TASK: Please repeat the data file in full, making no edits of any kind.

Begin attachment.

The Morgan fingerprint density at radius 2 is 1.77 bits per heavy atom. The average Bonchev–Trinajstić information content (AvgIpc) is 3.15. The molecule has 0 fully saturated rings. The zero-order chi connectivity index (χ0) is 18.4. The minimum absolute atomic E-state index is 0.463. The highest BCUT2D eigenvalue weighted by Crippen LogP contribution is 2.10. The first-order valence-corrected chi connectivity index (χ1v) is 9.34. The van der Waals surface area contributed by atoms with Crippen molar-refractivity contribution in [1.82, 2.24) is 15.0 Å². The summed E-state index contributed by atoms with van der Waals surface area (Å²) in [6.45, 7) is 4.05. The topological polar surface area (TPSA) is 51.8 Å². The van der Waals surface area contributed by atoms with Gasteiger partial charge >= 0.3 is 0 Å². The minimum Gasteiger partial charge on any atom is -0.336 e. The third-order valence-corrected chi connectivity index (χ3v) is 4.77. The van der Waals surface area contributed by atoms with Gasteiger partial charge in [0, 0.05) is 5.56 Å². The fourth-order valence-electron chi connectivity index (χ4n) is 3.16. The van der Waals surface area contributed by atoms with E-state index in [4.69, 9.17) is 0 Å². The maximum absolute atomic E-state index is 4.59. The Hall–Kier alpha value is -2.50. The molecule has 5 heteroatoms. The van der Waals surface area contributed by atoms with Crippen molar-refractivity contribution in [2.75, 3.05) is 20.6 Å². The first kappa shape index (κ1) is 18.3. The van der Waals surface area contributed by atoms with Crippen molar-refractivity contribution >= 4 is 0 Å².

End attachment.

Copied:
The Morgan fingerprint density at radius 2 is 1.77 bits per heavy atom. The average Bonchev–Trinajstić information content (AvgIpc) is 3.15. The molecule has 0 fully saturated rings. The zero-order chi connectivity index (χ0) is 18.4. The minimum absolute atomic E-state index is 0.463. The highest BCUT2D eigenvalue weighted by Crippen LogP contribution is 2.10. The first-order valence-corrected chi connectivity index (χ1v) is 9.34. The van der Waals surface area contributed by atoms with Crippen molar-refractivity contribution in [1.82, 2.24) is 15.0 Å². The summed E-state index contributed by atoms with van der Waals surface area (Å²) in [6.45, 7) is 4.05. The topological polar surface area (TPSA) is 51.8 Å². The van der Waals surface area contributed by atoms with Gasteiger partial charge >= 0.3 is 0 Å². The minimum Gasteiger partial charge on any atom is -0.336 e. The third-order valence-corrected chi connectivity index (χ3v) is 4.77. The van der Waals surface area contributed by atoms with Gasteiger partial charge in [0, 0.05) is 5.56 Å². The fourth-order valence-electron chi connectivity index (χ4n) is 3.16. The van der Waals surface area contributed by atoms with E-state index in [4.69, 9.17) is 0 Å². The maximum absolute atomic E-state index is 4.59. The Hall–Kier alpha value is -2.50. The molecule has 5 heteroatoms. The van der Waals surface area contributed by atoms with Crippen molar-refractivity contribution in [2.75, 3.05) is 20.6 Å². The first kappa shape index (κ1) is 18.3. The van der Waals surface area contributed by atoms with Crippen molar-refractivity contribution >= 4 is 0 Å².